• Grove Park and Bromley North stations –  5 mins
  • St. Erth and St. Ives stations – 10 mins
  • Slough and Windsor & Eton Central – 6 mins
  • Sudbury and Marks Tey – 19 mins
  • Twyford and Henley stations – 12 mins
  • Watford Junction and St. Albans Abbey – 16 minutes

Note.

  1. The time shown is the time for a single journey.
  2. All these services use a single train, where the driver changes ends before each journey.
  3. The  services use a dedicated platform at both terminals.
  4. There is a dedicated track between the terminals.
  5. Some of these services may need a more frequent service.

If the driver doesn’t change ends, would the time saved allow more trains per hour (tph)?

I think the following improvements are possible.

  • Grove Park and Bromley North – three tph to four
  • Slough and Windsor & Eton Central – three tph to four
  • Watford Junction and St. Albans Abbey – If the journey time could be reduced to fourteen minutes or less, there is a chance that the service could be doubled to two tph.

It looks that if the driver change ends, then it appears the following frequencies are possible, with these journey times.

  • Less than six-and-a-half minutes – four tph
  • Less than nine minutes – three tph
  • Less than fourteen minutes – two tph

I do wonder if an automated shuttle on the Abbey Line could run at the required two tph, with only minimal infrastructure works.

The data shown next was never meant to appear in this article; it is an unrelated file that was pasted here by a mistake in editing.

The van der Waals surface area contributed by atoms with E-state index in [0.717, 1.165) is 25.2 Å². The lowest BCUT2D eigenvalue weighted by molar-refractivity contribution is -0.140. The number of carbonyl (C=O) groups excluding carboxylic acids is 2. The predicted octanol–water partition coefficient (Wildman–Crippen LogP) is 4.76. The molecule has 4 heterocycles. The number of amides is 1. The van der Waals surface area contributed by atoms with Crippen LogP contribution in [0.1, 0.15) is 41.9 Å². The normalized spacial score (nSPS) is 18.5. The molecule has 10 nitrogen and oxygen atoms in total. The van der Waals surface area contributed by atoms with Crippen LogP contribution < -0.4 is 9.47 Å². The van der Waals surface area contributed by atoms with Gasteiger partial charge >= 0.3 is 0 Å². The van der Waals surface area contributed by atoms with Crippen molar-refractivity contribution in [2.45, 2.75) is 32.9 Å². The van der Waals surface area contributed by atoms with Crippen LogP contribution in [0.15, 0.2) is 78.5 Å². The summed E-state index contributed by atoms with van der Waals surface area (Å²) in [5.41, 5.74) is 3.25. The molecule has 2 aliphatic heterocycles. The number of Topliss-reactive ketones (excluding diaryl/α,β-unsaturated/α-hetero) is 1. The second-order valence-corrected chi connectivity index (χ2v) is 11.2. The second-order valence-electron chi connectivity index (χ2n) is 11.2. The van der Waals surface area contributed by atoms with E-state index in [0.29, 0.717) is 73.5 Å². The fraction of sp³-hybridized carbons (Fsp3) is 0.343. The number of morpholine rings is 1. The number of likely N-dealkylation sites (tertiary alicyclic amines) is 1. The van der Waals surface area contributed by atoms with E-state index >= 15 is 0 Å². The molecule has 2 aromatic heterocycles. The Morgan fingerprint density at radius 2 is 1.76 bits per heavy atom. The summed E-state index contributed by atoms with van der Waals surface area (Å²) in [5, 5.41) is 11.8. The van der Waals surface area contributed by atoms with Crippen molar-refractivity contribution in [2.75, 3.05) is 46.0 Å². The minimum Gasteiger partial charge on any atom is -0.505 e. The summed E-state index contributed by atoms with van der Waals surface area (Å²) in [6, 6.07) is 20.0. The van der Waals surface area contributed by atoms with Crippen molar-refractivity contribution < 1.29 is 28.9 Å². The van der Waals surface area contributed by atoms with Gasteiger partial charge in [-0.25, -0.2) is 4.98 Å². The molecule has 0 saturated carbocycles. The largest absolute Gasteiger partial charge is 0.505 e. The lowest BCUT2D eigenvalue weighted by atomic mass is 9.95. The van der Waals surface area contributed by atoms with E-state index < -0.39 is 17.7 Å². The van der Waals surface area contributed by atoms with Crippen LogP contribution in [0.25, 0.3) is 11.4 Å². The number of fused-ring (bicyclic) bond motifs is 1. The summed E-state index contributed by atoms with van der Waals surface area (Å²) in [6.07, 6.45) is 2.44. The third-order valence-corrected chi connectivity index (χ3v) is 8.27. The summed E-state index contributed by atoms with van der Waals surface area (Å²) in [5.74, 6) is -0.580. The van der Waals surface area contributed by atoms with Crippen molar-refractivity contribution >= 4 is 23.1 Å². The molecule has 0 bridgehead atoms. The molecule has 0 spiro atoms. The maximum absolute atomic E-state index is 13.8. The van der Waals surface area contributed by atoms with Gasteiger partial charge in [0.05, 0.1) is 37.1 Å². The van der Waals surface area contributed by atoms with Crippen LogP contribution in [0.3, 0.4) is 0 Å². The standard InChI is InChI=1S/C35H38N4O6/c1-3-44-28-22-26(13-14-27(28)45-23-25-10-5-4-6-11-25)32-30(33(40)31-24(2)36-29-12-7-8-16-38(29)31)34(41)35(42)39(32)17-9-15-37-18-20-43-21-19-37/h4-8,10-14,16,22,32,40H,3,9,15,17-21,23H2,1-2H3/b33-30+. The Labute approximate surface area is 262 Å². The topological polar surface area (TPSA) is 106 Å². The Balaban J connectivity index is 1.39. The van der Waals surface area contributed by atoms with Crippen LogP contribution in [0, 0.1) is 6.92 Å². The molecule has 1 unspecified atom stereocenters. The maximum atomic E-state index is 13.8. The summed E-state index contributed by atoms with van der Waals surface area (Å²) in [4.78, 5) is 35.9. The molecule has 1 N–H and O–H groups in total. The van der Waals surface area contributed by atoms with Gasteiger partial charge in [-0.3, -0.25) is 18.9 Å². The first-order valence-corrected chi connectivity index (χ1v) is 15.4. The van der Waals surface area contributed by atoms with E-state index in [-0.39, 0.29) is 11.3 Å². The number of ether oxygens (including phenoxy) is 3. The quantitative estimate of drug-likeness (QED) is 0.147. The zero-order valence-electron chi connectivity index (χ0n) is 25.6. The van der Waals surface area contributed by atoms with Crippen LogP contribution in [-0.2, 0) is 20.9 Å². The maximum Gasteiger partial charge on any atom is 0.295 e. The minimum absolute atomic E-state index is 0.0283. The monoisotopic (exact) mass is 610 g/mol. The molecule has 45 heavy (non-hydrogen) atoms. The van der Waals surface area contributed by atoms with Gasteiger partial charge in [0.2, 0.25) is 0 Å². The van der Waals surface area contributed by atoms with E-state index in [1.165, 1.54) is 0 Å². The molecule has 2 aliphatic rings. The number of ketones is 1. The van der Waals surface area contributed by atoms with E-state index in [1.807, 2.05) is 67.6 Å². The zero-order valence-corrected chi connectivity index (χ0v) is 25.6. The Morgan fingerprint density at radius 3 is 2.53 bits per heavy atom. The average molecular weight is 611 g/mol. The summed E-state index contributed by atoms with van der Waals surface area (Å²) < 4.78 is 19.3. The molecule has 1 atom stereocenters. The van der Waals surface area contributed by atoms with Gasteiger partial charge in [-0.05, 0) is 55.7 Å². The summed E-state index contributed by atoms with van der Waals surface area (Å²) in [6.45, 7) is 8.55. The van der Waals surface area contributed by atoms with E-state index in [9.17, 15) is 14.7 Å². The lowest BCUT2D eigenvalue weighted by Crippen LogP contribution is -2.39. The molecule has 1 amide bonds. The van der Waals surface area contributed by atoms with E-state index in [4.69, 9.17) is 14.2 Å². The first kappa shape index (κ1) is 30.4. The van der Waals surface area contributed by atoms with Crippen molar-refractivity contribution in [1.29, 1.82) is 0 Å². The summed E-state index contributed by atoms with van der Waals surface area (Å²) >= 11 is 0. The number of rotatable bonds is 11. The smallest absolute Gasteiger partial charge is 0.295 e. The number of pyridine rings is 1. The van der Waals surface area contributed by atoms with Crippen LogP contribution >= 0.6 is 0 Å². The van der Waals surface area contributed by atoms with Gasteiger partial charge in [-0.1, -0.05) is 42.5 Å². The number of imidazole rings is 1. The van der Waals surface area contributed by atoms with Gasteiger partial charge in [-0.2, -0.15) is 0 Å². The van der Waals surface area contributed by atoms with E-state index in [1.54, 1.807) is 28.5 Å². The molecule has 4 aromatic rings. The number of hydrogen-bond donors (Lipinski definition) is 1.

June 2, 2020 Posted by | Transport/Travel | , , , , | 5 Comments

Reinstatement Of The Abbey Line Between St Albans Abbey And Watford Junction

This is one of the successful bids in the First Round of the Restoring Your Railway Fund.

Over the years on this blog, I have written several times about the Abbey Line, which is one of those lines, that despite very few improvements or modernisation has continued to give good and faithful service.

Objectives Of The Upgrade

Any railway upgrade must meet a series of objectives.

I would suggest the following objectives for the Abbey Line.

  • A minimum of two trains per hour (tph)
  • High quality reliable trains.
  • Step-free stations.
  • Zero-carbon operation.
  • A solution that will last at least until 2050.

It should also have an acceptable benefit-cost ratio.

Last Year’s Consultants Report

Last year, consultants reported on the Abbey Line. In the June 2019 Edition of Modern Railways, there is an article, which is entitled Abbey Line Passing Loop Proposed, which discusses the proposed solution. This paragraph outlines the core idea in the proposal.

A study undertaken by The Railway Consultancy for ABFLY, the Abbey Line Users’ Group, suggests the platform at Bricket Wood be lengthened such that trains stop at different ends of a single platform, similar to the solution adopted at Penryn on the branch line between Truro and Falmouth, which would help to minimise costs. Infrastructure costs of a loop have been estimated at up to £10million, with the additional costs of running more services adding up to a further £1 million.

I did a detailed analysis of the proposals in Abbey Line Passing Loop Proposed.

This was my conclusion.

There are certainly, several affordable ways to improve the Abbey Line.